Death of a Salesman Essay

2893 Words May 24th, 2014 12 Pages
Father/Son Relationships

The Nineteen-Forties was a very patriarchal era. The father was the head of the house and his life’s works were passed down to his sons. A strong relationship between a man and his sons was crucial to maintaining a healthy household. Once the relationship began to deteriorate, the entire family unraveled. Arthur Miller’s Death of a Salesman displays how the relationship between Willy and his two sons creates the downfall of the Loman family. The relationship is constantly changing throughout the story. Biff and Happy idolize and have nothing but love for their father when they are children, but when they grow up they realize how their father failed to prepare them for the real world.

Willy Loman is
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(Carson pg. 92) Willy feels that he needs Ben’s approval for how he is raising his sons. (Centola pg. 28) He can be heard asking imaginary Ben, “Ben, how should I teach them?” (Miller pg. 36) Willy’s problems as a father are shown to be a direct result of his own deprivation as a son. (Carson pg. 89)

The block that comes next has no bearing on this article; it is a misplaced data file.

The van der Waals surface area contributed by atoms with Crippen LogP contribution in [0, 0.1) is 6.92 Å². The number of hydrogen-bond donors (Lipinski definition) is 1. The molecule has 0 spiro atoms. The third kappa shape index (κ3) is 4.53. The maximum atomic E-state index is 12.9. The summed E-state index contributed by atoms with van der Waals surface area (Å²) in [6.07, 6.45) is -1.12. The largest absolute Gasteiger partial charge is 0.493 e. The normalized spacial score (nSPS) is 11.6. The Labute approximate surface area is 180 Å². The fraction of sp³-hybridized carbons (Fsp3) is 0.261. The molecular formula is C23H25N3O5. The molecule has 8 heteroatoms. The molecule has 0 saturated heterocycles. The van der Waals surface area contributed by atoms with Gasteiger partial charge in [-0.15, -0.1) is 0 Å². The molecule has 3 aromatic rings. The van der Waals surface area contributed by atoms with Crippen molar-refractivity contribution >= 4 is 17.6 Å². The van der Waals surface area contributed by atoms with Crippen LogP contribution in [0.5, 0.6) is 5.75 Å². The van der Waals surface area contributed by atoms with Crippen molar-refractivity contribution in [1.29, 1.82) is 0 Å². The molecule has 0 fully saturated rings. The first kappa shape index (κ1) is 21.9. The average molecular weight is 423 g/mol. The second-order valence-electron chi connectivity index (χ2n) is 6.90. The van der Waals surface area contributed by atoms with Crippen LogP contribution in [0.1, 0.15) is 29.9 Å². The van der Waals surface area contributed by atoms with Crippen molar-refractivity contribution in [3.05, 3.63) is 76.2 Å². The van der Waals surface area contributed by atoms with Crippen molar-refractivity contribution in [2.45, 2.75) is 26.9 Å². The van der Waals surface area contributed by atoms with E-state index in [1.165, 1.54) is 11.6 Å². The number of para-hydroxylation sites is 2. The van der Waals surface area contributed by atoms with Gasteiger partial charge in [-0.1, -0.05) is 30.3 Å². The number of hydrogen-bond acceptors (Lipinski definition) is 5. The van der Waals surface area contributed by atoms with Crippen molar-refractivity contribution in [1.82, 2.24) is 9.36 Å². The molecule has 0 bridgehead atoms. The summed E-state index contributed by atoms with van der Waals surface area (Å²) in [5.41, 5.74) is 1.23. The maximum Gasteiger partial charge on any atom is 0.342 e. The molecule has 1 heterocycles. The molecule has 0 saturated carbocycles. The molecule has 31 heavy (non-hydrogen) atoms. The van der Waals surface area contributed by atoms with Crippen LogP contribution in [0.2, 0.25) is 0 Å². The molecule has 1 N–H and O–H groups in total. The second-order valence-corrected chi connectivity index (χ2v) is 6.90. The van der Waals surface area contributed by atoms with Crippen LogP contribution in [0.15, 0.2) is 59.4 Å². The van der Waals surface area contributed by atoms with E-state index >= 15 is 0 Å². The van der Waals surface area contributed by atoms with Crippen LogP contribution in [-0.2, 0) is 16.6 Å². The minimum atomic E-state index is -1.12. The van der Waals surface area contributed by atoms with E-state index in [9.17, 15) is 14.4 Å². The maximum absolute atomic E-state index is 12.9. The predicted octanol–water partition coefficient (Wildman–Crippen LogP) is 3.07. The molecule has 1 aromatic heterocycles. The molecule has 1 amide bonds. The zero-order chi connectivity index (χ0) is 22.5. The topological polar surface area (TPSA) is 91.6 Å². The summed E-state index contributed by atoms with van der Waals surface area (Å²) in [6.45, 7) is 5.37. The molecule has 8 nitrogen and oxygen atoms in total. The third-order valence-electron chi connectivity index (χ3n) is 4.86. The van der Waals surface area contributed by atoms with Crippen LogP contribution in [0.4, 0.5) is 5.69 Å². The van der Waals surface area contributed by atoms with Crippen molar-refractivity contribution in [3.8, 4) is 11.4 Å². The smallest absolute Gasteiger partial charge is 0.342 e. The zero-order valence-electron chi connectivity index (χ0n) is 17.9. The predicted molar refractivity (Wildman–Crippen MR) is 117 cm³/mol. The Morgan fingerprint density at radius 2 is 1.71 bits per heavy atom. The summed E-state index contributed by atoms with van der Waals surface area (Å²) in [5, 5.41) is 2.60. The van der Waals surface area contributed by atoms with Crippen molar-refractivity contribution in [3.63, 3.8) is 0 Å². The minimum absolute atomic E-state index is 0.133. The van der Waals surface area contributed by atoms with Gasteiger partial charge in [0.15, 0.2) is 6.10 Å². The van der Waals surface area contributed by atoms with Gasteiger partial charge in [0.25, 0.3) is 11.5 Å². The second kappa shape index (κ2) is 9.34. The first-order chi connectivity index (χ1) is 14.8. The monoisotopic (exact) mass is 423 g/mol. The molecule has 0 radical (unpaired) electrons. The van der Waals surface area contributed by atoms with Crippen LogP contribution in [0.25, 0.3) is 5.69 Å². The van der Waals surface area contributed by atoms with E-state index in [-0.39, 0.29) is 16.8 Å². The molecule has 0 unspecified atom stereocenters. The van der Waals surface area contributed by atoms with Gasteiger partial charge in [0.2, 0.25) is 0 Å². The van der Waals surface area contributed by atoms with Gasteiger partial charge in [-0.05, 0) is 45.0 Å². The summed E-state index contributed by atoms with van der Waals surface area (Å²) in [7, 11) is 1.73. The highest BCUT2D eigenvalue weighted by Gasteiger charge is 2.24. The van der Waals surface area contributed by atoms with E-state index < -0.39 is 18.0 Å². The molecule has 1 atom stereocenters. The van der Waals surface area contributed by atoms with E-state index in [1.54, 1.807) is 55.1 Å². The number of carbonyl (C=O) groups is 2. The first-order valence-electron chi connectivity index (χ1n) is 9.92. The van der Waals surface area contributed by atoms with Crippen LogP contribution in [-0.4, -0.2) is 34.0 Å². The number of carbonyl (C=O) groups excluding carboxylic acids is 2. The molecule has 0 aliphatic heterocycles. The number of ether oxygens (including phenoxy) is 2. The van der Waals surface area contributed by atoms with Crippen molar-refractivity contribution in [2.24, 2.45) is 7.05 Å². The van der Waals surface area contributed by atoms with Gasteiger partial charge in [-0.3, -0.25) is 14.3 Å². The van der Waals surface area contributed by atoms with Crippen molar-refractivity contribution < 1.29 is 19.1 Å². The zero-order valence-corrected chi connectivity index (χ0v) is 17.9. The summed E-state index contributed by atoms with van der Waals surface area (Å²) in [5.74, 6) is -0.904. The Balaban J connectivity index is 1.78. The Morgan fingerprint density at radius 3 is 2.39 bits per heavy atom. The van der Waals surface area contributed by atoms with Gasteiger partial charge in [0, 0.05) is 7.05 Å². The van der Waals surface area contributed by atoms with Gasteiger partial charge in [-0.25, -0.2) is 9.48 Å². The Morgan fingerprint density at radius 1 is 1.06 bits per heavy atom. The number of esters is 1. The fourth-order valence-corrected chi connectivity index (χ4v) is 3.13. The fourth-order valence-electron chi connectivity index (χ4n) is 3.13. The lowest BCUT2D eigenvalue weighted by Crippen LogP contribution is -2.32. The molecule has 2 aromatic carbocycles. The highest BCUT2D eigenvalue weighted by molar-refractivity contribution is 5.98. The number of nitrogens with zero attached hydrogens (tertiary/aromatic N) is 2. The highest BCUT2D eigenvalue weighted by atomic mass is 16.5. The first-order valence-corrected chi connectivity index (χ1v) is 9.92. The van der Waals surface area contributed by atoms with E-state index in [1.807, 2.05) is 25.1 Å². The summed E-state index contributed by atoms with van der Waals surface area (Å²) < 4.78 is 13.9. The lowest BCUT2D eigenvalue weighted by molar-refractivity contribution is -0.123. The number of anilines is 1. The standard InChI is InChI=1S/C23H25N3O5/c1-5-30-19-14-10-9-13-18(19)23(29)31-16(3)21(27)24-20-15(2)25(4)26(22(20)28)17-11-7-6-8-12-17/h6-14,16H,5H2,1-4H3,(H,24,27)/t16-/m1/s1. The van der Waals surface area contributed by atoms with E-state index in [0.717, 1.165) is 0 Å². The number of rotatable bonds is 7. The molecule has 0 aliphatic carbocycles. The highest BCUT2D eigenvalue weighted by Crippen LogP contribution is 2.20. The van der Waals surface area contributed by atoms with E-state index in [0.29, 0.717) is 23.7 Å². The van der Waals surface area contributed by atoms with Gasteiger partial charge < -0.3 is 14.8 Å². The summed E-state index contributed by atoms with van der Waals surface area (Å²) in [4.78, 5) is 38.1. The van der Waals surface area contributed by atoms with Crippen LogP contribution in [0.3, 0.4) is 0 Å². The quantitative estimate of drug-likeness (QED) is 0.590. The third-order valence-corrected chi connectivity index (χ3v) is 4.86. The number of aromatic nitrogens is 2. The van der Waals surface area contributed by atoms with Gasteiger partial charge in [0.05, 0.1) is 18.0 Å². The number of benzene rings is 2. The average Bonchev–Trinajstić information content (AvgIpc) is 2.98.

The father/son relationship in the play is very ironic. One would assume that a poor relationship stems from lack of love and attention from the father. The Loman family’s circumstances could be considered the complete opposite. From the day his first son was born, Willy Loman’s life goal was to become the perfect father. He becomes obsessed with his image as a father. Nearly everything he does can be traced back to somehow trying to give his sons a better life. Willy values his family more than anything else in the world and only wishes for his sons to be what he sees as successful. (Carson pg. 92) Although Willy is not a good salesman by any means, he relentlessly believes that trying his hardest at work gives others the impression that he is an excellent provider. All of his struggles, sacrifices, and even final suicide are for his sons, not himself. (Carson pg. 92) Willy pawns his diamond watch, received as a gift from his beloved brother Ben, in order to pay for Biff’s radio correspondence course. Willy even commits the ultimate sacrifice for his sons. He believes that by bequeathing them $20,000 in insurance money by

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